Common Questions

What is a sexologist?

Sexology is the scientific study of sex. Therefore, a sexologist is someone who has academic training and is knowledgeable about research in the field of human sexuality. Sexologists have studied what people do sexually and how they feel about it. Many sexologists come from a home discipline and that influences the perspective they bring to the study of sex. For example, a sexologist can study human sexuality from a historic, social, cultural, artistic, psychological, political, educational, or biological perspective. Sexologists are interested in how factors like gender, orientation, age and disability affect sexuality. Depending on one's interests, sexologists are researchers, authors, educators, counselors, therapists and body workers. Ideally all are academically and professionally trained, and are non-judgmental and sex positive.

What does the term "sex positive" mean?

Being "sex positive" means having an affirmative orientation towards sexuality, that supports pleasure and diversity. It believes that people deserve the full opportunity to engage in a broad range of consensual sexual behavior, as well as the right to not engage in sexual behavior at all. People who are sex positive honor each person's values and beliefs, and supports them in creating a optimally healthy sexual life. Being "sex positive" doesn't assume people should be more sexual, but supports people in having the sex life that is right for them.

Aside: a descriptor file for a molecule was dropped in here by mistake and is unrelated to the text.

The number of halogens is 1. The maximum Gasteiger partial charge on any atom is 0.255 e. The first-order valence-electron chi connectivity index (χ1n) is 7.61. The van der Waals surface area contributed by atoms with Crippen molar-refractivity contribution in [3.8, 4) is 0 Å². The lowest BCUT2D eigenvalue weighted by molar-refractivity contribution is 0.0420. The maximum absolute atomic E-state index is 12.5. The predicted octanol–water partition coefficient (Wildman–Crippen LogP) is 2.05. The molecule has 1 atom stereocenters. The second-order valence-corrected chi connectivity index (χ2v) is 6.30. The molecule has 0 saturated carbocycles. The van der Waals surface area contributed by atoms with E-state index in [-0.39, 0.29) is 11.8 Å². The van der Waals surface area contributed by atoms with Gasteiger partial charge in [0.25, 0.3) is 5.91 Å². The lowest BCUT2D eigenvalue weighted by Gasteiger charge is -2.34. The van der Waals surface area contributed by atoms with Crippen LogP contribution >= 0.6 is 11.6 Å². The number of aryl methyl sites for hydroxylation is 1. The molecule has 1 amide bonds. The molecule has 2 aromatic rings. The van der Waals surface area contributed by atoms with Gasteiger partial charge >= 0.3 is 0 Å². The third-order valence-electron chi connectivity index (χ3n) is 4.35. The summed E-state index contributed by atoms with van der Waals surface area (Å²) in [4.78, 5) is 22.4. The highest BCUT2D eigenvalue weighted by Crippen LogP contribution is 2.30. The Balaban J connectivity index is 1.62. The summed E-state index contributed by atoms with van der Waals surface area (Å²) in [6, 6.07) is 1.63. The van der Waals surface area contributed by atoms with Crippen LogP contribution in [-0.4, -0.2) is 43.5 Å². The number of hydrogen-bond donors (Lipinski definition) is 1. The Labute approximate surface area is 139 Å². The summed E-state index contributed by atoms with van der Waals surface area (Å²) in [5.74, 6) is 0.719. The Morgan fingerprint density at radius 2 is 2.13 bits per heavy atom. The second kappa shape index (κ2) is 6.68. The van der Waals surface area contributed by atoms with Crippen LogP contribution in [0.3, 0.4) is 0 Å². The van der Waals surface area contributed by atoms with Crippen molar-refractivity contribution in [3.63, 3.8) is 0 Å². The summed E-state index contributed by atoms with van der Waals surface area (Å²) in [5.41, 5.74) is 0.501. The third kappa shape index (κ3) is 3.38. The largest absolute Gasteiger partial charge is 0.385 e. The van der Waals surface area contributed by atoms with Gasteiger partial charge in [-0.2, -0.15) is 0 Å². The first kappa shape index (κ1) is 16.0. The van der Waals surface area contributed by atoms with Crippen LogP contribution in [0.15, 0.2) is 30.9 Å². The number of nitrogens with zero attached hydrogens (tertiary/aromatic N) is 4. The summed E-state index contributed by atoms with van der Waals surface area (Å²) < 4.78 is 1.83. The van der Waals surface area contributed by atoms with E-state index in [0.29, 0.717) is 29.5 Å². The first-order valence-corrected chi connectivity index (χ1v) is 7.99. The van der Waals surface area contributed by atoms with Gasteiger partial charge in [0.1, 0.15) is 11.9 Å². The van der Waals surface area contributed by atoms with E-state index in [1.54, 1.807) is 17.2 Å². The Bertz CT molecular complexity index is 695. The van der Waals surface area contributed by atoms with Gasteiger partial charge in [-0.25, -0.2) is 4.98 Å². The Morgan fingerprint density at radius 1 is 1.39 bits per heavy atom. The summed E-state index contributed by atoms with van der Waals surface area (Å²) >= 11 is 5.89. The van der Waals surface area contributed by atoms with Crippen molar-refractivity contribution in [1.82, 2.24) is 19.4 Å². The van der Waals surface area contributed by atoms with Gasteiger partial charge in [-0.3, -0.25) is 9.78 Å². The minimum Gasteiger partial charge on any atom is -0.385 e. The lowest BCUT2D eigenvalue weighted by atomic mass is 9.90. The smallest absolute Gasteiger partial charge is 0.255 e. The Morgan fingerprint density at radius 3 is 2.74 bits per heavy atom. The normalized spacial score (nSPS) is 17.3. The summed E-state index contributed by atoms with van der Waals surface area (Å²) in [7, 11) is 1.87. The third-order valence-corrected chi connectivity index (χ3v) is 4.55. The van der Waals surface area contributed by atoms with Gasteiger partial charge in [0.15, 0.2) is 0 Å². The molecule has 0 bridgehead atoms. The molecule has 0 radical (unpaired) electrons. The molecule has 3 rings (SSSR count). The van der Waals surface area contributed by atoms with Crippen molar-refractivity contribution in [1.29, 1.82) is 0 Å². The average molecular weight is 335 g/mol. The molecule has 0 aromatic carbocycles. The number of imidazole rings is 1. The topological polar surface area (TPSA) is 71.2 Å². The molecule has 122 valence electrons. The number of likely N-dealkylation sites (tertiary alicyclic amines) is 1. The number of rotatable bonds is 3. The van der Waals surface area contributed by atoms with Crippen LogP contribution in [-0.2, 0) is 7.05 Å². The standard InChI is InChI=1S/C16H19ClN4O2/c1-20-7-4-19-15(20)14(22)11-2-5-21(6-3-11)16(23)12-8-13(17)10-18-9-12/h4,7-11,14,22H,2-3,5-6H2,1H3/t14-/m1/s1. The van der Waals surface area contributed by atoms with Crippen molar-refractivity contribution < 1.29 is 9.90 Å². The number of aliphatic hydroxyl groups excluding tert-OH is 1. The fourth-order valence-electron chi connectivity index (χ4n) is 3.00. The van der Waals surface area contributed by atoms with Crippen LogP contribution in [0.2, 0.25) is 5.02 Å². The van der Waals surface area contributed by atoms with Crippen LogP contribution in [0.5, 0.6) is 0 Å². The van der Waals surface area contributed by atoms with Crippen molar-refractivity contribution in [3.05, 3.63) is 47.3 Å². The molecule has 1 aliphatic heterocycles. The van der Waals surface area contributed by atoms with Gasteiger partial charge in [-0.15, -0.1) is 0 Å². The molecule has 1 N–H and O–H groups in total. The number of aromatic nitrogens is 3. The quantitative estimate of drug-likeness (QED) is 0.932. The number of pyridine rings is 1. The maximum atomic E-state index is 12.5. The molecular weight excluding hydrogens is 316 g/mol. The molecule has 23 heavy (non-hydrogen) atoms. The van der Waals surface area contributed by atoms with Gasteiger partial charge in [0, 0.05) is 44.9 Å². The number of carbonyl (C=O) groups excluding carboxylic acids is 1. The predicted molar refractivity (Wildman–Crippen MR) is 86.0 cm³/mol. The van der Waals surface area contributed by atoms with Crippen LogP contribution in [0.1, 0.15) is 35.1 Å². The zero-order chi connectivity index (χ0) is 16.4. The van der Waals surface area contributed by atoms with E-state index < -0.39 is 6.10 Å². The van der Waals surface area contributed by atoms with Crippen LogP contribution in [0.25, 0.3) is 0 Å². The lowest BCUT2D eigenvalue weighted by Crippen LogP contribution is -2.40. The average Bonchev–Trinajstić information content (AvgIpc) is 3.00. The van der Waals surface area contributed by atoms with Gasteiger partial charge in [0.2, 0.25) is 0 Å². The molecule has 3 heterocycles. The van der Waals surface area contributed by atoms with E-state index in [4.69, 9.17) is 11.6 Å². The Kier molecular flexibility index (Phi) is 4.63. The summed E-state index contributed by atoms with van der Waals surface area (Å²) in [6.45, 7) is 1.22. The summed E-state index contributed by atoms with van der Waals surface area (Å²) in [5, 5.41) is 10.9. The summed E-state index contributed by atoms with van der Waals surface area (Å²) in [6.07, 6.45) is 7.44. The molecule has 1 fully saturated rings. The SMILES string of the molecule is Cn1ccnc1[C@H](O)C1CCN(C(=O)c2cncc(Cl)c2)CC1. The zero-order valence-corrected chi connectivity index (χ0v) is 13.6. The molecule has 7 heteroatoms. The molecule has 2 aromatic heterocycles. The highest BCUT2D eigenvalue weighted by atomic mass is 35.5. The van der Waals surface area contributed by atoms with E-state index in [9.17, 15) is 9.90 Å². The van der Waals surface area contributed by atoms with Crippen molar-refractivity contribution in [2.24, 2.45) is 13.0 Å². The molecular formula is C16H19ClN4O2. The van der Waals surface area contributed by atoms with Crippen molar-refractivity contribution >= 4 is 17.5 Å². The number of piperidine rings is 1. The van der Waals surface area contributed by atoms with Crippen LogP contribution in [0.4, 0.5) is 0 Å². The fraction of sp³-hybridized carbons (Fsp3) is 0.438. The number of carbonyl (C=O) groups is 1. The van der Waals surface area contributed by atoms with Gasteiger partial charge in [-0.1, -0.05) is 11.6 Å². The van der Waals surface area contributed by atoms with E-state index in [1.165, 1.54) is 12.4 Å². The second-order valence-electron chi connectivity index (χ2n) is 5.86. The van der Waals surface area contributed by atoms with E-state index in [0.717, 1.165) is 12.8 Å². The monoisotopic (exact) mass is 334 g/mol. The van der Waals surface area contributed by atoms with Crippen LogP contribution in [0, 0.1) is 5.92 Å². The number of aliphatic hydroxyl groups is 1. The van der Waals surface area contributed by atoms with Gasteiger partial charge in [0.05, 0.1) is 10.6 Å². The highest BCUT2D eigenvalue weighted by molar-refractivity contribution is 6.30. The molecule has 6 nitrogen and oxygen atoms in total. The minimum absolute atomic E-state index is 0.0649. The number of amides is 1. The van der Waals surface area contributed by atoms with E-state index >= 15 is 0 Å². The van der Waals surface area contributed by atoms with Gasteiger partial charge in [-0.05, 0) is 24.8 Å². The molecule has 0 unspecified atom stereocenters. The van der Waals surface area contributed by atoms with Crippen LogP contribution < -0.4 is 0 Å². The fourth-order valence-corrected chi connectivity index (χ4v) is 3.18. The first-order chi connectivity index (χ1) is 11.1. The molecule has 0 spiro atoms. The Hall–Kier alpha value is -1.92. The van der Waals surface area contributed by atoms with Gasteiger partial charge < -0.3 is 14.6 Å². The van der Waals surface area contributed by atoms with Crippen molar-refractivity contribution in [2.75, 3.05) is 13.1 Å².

What is a clinical sexologist?

A clinical sexologist helps people with sexual concerns in a clinic or counseling setting. They focus on brief therapy that provides permission, limited information and specific suggestions. They are sex positive, non-judgmental, and are focussed on pleasure rather than pathology. Clinical sexologists work with clients from a humanistic ethical perspective, seeing the client as wanting to grow as a sexual human being, or solve a sexual concern, rather than as "dysfunctional" or "broken." If a sexologist is board certified they have completed between 300-500 hours of training in the field of human sexuality. If they have an academic degree such as a Masters or a Doctorate, they have completed between 3000-5000 hours of training in human sexuality.

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